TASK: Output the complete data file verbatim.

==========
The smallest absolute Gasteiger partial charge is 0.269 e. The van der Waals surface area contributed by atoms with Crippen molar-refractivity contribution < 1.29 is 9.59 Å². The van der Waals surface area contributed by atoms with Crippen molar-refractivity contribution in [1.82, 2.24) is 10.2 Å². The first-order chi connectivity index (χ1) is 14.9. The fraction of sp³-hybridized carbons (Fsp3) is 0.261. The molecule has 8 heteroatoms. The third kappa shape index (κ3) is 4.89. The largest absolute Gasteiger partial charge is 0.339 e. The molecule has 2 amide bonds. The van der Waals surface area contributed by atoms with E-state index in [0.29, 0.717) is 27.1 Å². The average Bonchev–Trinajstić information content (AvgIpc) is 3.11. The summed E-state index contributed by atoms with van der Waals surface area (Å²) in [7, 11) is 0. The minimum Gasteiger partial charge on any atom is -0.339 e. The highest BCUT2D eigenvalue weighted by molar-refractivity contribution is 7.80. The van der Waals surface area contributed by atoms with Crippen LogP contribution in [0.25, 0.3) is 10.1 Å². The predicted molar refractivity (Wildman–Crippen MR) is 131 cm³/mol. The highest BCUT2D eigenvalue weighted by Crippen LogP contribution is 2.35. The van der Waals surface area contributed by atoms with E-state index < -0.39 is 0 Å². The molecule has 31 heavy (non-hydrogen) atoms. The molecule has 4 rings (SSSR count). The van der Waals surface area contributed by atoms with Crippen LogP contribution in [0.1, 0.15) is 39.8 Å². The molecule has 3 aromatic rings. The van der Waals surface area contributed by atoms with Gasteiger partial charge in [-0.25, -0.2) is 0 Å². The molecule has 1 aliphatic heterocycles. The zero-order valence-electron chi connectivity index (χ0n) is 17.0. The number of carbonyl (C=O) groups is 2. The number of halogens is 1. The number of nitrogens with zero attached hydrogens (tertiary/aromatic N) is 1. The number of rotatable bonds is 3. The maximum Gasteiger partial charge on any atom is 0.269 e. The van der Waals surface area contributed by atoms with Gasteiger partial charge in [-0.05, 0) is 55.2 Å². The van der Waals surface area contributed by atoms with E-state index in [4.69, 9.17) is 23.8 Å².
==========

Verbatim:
The smallest absolute Gasteiger partial charge is 0.269 e. The van der Waals surface area contributed by atoms with Crippen molar-refractivity contribution < 1.29 is 9.59 Å². The van der Waals surface area contributed by atoms with Crippen molar-refractivity contribution in [1.82, 2.24) is 10.2 Å². The first-order chi connectivity index (χ1) is 14.9. The fraction of sp³-hybridized carbons (Fsp3) is 0.261. The molecule has 8 heteroatoms. The third kappa shape index (κ3) is 4.89. The largest absolute Gasteiger partial charge is 0.339 e. The molecule has 2 amide bonds. The van der Waals surface area contributed by atoms with E-state index in [0.29, 0.717) is 27.1 Å². The average Bonchev–Trinajstić information content (AvgIpc) is 3.11. The summed E-state index contributed by atoms with van der Waals surface area (Å²) in [7, 11) is 0. The minimum Gasteiger partial charge on any atom is -0.339 e. The highest BCUT2D eigenvalue weighted by molar-refractivity contribution is 7.80. The van der Waals surface area contributed by atoms with Crippen LogP contribution in [0.25, 0.3) is 10.1 Å². The predicted molar refractivity (Wildman–Crippen MR) is 131 cm³/mol. The highest BCUT2D eigenvalue weighted by Crippen LogP contribution is 2.35. The van der Waals surface area contributed by atoms with E-state index < -0.39 is 0 Å². The molecule has 31 heavy (non-hydrogen) atoms. The molecule has 4 rings (SSSR count). The van der Waals surface area contributed by atoms with Crippen LogP contribution in [0.1, 0.15) is 39.8 Å². The molecule has 3 aromatic rings. The van der Waals surface area contributed by atoms with Gasteiger partial charge in [-0.25, -0.2) is 0 Å². The molecule has 1 aliphatic heterocycles. The zero-order valence-electron chi connectivity index (χ0n) is 17.0. The number of carbonyl (C=O) groups is 2. The number of halogens is 1. The number of nitrogens with zero attached hydrogens (tertiary/aromatic N) is 1. The number of rotatable bonds is 3. The maximum Gasteiger partial charge on any atom is 0.269 e. The van der Waals surface area contributed by atoms with Gasteiger partial charge in [-0.05, 0) is 55.2 Å². The van der Waals surface area contributed by atoms with E-state index in [4.69, 9.17) is 23.8 Å².